As an undergrad at Virginia Tech, Diener flirted with a career in law. It was her sophomore year roommate, an architecture major, who helped bring Diener back to her first passion, with the two collaborating on projects that would sometimes last into the morning hours.

After completing her degree, Diener joined the Washington, D.C., design firm of Ward-Hale Design Associates, where she quickly developed a knack for revamping—and reimagining—corporate office spaces.

When the company cut back due to the economy in 1990, Diener joined telecom giant Sprint as an interior designer and project manager. It was here that Diener’s professional purview began to blossom, from project management and furniture to design to higher-order duties including site selection, strategic planning lease negotiation, and hiring architects.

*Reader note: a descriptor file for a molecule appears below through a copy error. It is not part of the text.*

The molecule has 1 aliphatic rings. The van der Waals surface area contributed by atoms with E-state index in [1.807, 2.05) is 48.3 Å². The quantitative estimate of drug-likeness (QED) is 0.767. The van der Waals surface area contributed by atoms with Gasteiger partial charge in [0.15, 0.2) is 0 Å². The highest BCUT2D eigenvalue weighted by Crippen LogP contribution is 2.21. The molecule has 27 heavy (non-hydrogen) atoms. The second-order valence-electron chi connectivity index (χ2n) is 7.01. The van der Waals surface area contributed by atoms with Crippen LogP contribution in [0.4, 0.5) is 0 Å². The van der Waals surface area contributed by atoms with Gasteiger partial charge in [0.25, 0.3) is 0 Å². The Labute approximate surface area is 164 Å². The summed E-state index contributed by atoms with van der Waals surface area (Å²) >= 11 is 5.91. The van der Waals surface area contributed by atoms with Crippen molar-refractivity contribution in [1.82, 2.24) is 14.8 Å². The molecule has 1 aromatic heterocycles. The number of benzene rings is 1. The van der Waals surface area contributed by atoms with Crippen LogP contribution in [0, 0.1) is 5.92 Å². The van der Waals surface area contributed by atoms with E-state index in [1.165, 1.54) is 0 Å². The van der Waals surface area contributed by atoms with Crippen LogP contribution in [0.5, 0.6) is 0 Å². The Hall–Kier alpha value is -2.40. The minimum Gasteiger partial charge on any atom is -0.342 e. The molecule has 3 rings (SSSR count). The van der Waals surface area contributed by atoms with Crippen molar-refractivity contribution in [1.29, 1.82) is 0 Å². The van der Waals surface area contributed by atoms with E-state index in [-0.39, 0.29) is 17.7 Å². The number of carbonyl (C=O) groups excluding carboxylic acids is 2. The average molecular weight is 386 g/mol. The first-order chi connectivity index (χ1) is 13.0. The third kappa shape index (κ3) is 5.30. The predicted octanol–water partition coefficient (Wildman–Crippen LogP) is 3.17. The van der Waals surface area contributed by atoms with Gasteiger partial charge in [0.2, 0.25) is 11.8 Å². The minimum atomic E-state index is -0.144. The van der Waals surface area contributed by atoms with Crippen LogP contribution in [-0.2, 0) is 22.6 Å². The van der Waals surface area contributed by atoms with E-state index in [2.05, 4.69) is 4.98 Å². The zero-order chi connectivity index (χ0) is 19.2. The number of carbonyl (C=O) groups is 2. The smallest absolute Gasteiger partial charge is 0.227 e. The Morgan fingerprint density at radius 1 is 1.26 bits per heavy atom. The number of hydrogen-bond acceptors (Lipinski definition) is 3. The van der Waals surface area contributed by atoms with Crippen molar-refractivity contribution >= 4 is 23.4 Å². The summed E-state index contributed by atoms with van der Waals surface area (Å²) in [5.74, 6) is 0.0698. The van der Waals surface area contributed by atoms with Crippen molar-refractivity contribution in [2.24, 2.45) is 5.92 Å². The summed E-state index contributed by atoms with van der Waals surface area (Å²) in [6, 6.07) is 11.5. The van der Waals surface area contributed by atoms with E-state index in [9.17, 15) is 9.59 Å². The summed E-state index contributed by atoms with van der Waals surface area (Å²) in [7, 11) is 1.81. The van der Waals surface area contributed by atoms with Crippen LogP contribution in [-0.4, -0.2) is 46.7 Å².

New blueprints

In 1996, Diener made the move to LCI International (acquired by Qwest in 1999 and now CenturyLink). Soon thereafter, she was asked to spearhead the construction of a brand new corporate headquarters in Arlington, Virginia. At 14 stories, and including three underground parking levels and a one-acre park that was later dedicated to the city, the project marked Diener’s biggest—and most demanding—to date.

“Qwest was where I really transitioned from the nuts-and-bolts of design, project management, construction and facilities management, to focus on the transactional side of the business,” Diener recalls.

After a decade at LCI, Diener joined AOL in January 2007. Beginning as director of real estate, she earned senior director status four years later.

Now, she’s eyeing her next move—more work on the international front, perhaps, or a real estate gig for a “small but scrappy startup.”

As with that old wooden dollhouse, she knows the next designs are always right around the corner.

“I want to do something that’s personally and professionally disruptive—something exciting,” Diener says. “I’ve learned enough to know what I want and what I bring to the table. So I just have to find the right fit.”